PUTRAJAYA: With ceiling prices for chicken, eggs and bottled cooking oil to be removed after June 30, the Domestic Trade and Consumer Affairs Ministry will have its work cut out to ensure there are no drastic price hikes.

Domestic Trade and Consumer Affairs Minister Datuk Seri Alexander Nanta Linggi said his ministry’s enforcement officers would be dispatched to check prices on the ground and weed out profiteering traders.

“Once the ceiling price is removed and the price of chicken and eggs is left to market forces, we expect costs to go up.

“The ministry understands this will happen because of rising costs, but traders cannot increase prices excessively.

“We would like to warn traders that we will be monitoring prices and will not hesitate to take action if they are found to have breached our anti-profiteering laws,” Nanta told a press conference at his ministry here yesterday.

He was speaking after an engagement session on price and supply issues with industry players and consumer groups.

The ceiling price scheme for chicken and eggs which was implemented on Feb 5 will end after June 30.

The scheme was supposed to end on June 5, but the government extended the deadline to ensure Malaysians are better prepared for the expected price changes.

Nanta said the price of chicken was expected to go up to around RM10 per kg after the removal of the maximum price.

“Livestock farmer groups told me that chicken prices will indeed go up a bit after the subsidy is removed. I cannot confirm by how much but they said it would be around RM10 or so per kg.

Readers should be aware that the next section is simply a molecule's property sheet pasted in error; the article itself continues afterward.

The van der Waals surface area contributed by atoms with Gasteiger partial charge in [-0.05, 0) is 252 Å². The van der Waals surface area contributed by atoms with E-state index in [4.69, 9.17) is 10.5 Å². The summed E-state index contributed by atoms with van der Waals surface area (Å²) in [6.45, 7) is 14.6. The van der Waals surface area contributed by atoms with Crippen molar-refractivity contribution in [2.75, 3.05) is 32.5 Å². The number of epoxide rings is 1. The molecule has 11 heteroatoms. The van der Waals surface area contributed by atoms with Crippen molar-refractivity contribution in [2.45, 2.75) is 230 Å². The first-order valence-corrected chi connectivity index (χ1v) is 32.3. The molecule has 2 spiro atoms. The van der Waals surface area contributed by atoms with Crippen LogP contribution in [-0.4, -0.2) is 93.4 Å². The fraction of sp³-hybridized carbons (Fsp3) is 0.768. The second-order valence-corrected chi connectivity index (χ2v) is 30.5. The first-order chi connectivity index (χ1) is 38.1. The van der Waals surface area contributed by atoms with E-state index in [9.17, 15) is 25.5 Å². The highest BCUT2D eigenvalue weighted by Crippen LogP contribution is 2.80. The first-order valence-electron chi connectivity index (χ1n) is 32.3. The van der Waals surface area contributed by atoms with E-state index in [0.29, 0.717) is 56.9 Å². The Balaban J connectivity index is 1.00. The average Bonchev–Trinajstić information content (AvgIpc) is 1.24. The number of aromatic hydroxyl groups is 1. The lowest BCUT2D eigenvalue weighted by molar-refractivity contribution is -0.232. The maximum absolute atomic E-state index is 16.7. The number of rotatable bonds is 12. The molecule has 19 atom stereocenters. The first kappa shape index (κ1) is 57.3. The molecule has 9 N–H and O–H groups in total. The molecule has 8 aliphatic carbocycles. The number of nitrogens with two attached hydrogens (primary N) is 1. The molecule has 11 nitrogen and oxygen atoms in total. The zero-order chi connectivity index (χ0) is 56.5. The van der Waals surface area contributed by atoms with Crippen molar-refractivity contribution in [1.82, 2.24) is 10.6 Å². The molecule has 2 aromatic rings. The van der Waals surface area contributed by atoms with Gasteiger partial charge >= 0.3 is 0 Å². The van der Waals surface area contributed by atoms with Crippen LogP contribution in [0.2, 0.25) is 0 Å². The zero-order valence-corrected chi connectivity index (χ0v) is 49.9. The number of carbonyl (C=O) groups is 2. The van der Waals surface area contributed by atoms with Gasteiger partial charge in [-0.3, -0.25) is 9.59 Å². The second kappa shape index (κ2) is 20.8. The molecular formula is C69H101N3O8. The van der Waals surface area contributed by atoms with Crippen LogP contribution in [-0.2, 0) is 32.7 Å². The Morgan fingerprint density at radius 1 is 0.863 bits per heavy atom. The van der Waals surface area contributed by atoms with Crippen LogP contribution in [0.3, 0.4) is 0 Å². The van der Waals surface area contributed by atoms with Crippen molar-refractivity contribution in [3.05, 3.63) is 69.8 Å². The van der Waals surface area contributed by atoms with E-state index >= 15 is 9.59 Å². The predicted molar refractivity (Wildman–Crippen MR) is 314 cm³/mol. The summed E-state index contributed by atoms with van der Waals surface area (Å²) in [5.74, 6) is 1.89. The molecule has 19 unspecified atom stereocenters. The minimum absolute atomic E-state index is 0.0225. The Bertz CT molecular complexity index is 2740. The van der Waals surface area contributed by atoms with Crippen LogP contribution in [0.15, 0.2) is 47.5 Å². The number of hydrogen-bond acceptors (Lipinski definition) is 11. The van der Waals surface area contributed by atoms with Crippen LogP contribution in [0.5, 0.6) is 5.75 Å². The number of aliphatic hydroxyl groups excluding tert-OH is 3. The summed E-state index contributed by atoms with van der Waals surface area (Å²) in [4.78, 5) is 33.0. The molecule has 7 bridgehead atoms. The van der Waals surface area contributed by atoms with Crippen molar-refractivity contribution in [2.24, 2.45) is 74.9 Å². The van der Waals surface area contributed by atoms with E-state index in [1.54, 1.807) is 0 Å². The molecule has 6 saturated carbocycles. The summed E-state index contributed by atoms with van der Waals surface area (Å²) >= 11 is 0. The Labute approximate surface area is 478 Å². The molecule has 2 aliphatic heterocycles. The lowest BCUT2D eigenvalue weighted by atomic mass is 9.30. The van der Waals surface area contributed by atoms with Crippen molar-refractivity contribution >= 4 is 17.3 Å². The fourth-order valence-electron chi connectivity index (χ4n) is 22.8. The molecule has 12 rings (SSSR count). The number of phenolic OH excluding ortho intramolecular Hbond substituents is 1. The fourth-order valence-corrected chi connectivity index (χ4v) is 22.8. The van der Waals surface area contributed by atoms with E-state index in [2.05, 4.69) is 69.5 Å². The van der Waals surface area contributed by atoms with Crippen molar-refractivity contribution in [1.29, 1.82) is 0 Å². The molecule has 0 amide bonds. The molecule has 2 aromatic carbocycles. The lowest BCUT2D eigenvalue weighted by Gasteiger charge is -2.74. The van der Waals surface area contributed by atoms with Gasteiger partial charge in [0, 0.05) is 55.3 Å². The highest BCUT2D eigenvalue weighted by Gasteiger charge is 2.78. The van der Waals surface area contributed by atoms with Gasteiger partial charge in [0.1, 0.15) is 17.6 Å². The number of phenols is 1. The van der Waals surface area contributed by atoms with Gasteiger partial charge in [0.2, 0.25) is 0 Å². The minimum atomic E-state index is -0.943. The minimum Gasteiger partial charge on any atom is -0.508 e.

“They also gave me their assurance that it won’t be as high as RM12 per kg, as speculated by some people.

“I told them they must not increase prices excessively as we will take action if they do,” he added.

Currently, the ceiling price for standard chicken is set at RM8.90 per kg in Peninsular Malaysia.

Nanta said enforcement officers would also be on the alert for cases of chicken hoarding before the June 30 deadline.

“We are aware that some traders might take advantage of the situation by hoarding supplies, so we are constantly monitoring this. If members of the public come across this, please report to us,” he said.

On the removal of subsidies for bottled cooking oil after June 30, Nanta said the scheme was always supposed to be a temporary move.

“The scheme which was implemented on Aug 1 last year was supposed to be for three months, but the government has continued it until today.

“The government has spent up to RM20mil a month to provide the subsidies. Now, we have decided to remove it and allow the prices to be dictated by the market,” he added.

However, the subsidy for cooking oil sold in 1kg polybag packets will remain. The price of the packets is capped at RM2.50 per item.

The maximum retail price imposed on bottled cooking oil was set at RM29.70 for a 5kg bottle, RM6.70 for 1kg, RM12.70 for 2kg and RM18.70 for 3kg.